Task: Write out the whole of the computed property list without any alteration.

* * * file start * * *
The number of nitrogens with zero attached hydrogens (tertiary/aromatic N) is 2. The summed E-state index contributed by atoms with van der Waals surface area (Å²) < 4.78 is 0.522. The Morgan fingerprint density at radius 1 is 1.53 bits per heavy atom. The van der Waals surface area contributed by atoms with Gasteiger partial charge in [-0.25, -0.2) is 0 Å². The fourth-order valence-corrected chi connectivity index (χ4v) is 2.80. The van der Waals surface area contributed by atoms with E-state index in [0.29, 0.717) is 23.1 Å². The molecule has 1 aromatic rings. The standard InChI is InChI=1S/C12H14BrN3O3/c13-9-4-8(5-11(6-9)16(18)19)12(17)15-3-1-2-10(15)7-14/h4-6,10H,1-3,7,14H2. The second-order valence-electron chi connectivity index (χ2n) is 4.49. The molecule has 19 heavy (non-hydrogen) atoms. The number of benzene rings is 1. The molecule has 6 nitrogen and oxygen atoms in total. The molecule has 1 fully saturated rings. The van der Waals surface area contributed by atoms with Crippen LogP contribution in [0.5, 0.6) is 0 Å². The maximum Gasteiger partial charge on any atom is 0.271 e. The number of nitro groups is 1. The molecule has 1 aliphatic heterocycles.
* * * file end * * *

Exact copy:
The number of nitrogens with zero attached hydrogens (tertiary/aromatic N) is 2. The summed E-state index contributed by atoms with van der Waals surface area (Å²) < 4.78 is 0.522. The Morgan fingerprint density at radius 1 is 1.53 bits per heavy atom. The van der Waals surface area contributed by atoms with Gasteiger partial charge in [-0.25, -0.2) is 0 Å². The fourth-order valence-corrected chi connectivity index (χ4v) is 2.80. The van der Waals surface area contributed by atoms with E-state index in [0.29, 0.717) is 23.1 Å². The molecule has 1 aromatic rings. The standard InChI is InChI=1S/C12H14BrN3O3/c13-9-4-8(5-11(6-9)16(18)19)12(17)15-3-1-2-10(15)7-14/h4-6,10H,1-3,7,14H2. The second-order valence-electron chi connectivity index (χ2n) is 4.49. The molecule has 19 heavy (non-hydrogen) atoms. The number of benzene rings is 1. The molecule has 6 nitrogen and oxygen atoms in total. The molecule has 1 fully saturated rings. The van der Waals surface area contributed by atoms with Crippen LogP contribution in [0.5, 0.6) is 0 Å². The maximum Gasteiger partial charge on any atom is 0.271 e. The number of nitro groups is 1. The molecule has 1 aliphatic heterocycles.